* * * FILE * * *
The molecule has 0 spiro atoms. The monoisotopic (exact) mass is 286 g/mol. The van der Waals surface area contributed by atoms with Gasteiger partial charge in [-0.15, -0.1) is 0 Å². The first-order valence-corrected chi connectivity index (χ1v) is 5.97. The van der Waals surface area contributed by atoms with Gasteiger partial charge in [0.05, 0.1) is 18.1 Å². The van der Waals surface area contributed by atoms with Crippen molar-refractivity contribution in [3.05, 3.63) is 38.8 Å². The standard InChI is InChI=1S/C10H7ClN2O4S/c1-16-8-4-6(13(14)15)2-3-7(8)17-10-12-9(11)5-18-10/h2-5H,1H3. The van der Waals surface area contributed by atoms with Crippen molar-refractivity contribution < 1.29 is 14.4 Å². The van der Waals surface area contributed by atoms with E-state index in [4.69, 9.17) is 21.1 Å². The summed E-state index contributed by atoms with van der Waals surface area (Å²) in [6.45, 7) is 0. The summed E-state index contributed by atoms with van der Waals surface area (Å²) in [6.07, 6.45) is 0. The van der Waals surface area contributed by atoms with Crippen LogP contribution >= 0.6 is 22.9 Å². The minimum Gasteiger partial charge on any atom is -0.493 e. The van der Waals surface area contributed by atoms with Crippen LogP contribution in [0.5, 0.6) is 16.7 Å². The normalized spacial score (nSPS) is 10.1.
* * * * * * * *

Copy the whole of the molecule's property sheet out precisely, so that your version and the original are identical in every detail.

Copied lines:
The molecule has 0 spiro atoms. The monoisotopic (exact) mass is 286 g/mol. The van der Waals surface area contributed by atoms with Gasteiger partial charge in [-0.15, -0.1) is 0 Å². The first-order valence-corrected chi connectivity index (χ1v) is 5.97. The van der Waals surface area contributed by atoms with Gasteiger partial charge in [0.05, 0.1) is 18.1 Å². The van der Waals surface area contributed by atoms with Crippen molar-refractivity contribution in [3.05, 3.63) is 38.8 Å². The standard InChI is InChI=1S/C10H7ClN2O4S/c1-16-8-4-6(13(14)15)2-3-7(8)17-10-12-9(11)5-18-10/h2-5H,1H3. The van der Waals surface area contributed by atoms with Crippen molar-refractivity contribution < 1.29 is 14.4 Å². The van der Waals surface area contributed by atoms with E-state index in [4.69, 9.17) is 21.1 Å². The summed E-state index contributed by atoms with van der Waals surface area (Å²) in [6.45, 7) is 0. The summed E-state index contributed by atoms with van der Waals surface area (Å²) in [6.07, 6.45) is 0. The van der Waals surface area contributed by atoms with Crippen LogP contribution >= 0.6 is 22.9 Å². The minimum Gasteiger partial charge on any atom is -0.493 e. The van der Waals surface area contributed by atoms with Crippen LogP contribution in [0.5, 0.6) is 16.7 Å². The normalized spacial score (nSPS) is 10.1.